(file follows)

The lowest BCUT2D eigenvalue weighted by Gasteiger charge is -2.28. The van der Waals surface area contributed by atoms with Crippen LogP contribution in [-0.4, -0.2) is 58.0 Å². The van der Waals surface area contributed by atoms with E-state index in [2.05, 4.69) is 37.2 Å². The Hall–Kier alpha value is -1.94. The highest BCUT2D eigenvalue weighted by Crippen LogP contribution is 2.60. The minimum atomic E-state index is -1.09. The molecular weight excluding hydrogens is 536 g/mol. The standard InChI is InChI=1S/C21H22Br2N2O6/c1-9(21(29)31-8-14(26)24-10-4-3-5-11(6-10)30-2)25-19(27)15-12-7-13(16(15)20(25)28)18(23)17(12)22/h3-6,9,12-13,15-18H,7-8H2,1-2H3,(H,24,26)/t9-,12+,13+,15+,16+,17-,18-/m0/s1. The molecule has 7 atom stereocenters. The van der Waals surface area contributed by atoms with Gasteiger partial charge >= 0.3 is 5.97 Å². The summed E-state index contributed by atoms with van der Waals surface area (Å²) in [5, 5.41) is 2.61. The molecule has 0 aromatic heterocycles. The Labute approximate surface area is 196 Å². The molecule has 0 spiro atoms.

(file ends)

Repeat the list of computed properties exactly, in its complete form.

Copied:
The lowest BCUT2D eigenvalue weighted by Gasteiger charge is -2.28. The van der Waals surface area contributed by atoms with Crippen LogP contribution in [-0.4, -0.2) is 58.0 Å². The van der Waals surface area contributed by atoms with E-state index in [2.05, 4.69) is 37.2 Å². The Hall–Kier alpha value is -1.94. The highest BCUT2D eigenvalue weighted by Crippen LogP contribution is 2.60. The minimum atomic E-state index is -1.09. The molecular weight excluding hydrogens is 536 g/mol. The standard InChI is InChI=1S/C21H22Br2N2O6/c1-9(21(29)31-8-14(26)24-10-4-3-5-11(6-10)30-2)25-19(27)15-12-7-13(16(15)20(25)28)18(23)17(12)22/h3-6,9,12-13,15-18H,7-8H2,1-2H3,(H,24,26)/t9-,12+,13+,15+,16+,17-,18-/m0/s1. The molecule has 7 atom stereocenters. The van der Waals surface area contributed by atoms with Gasteiger partial charge >= 0.3 is 5.97 Å². The summed E-state index contributed by atoms with van der Waals surface area (Å²) in [5, 5.41) is 2.61. The molecule has 0 aromatic heterocycles. The Labute approximate surface area is 196 Å². The molecule has 0 spiro atoms.